Budi said Indonesia was well-placed to export vaccines around the world, especially as it is the world's most populous Muslim-majority country and could guarantee that its jabs were halal, or permissible according to Islam.

Budi said Indonesian pharmaceutical companies are in discussions with vaccine manufacturers and developers Anhui, Walvax, Sinovac, Genexine, Arcturus Therapeutics and Novavax. The talks range from basic "fill and finish" to upstream production and research and development, he added.

"We open the same opportunities also to AstraZeneca. We are also open to the existing partner Pfizer," he said. "We are open to anyone."

Meanwhile, Indonesia is allowing foreigners holding more types of visas to enter the country as long as they are fully vaccinated against COVID-19. 

Those holding the Asia-Pacific Economic Cooperation business travel cards, visitors with permits to stay for diplomatic and work purposes, as well as people having limited or permanent rights to stay can enter the country, according to a statement on the immigration office’s website.

Offshore visa applications have also been reopened as of Thursday.

Southeast Asia’s largest economy has been shut to most foreign travelers since April last year amid the pandemic, only allowing certain visitors to enter for business essential purposes.

The country had considered reopening its borders multiple times as the travel ban battered its tourism industry, while the threat of new coronavirus variants kept its borders closed.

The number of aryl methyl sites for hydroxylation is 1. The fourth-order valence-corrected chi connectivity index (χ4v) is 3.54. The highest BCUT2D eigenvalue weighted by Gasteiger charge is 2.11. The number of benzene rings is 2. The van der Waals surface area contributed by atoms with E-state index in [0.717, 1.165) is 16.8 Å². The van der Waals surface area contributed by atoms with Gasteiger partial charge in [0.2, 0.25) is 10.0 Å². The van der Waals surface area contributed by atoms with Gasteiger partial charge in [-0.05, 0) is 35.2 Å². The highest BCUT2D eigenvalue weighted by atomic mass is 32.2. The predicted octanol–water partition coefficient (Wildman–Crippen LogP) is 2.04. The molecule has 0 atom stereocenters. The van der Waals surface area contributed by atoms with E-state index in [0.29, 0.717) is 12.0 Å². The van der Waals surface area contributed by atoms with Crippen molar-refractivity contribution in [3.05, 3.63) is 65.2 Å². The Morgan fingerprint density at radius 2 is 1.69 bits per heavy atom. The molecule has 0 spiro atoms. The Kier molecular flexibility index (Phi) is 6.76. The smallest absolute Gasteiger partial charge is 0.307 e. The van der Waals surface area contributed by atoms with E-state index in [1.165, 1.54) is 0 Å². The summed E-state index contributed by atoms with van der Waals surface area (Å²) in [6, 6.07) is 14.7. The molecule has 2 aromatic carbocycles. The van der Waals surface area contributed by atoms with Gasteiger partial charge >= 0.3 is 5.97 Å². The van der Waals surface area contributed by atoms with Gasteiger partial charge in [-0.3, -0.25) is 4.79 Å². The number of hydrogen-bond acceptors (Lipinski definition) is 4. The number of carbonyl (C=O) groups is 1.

ALSO READ: Vietnam to mix Moderna, Pfizer vaccines against COVID-19

Laos

The Lao government has extended the current nationwide lockdown for 15 more days to contain the spread of COVID-19.

The lockdown will be extended to Sept 30 as the COVID-19 cases continued to rise, Deputy Head of the Prime Minister's Office Thipphakone Chanthavongsa told a press conference here on Wednesday.

Thipphakone added that locally-transmitted cases of COVID-19 are on the rise in Lao capital Vientiane and other provinces, sparking fears that this could cause a major community outbreak as most cases involve the highly contagious Delta variant.

The National Taskforce Committee for COVID-19 Prevention and Control on Thursday reported 23 new imported cases and 131 locally transmitted cases.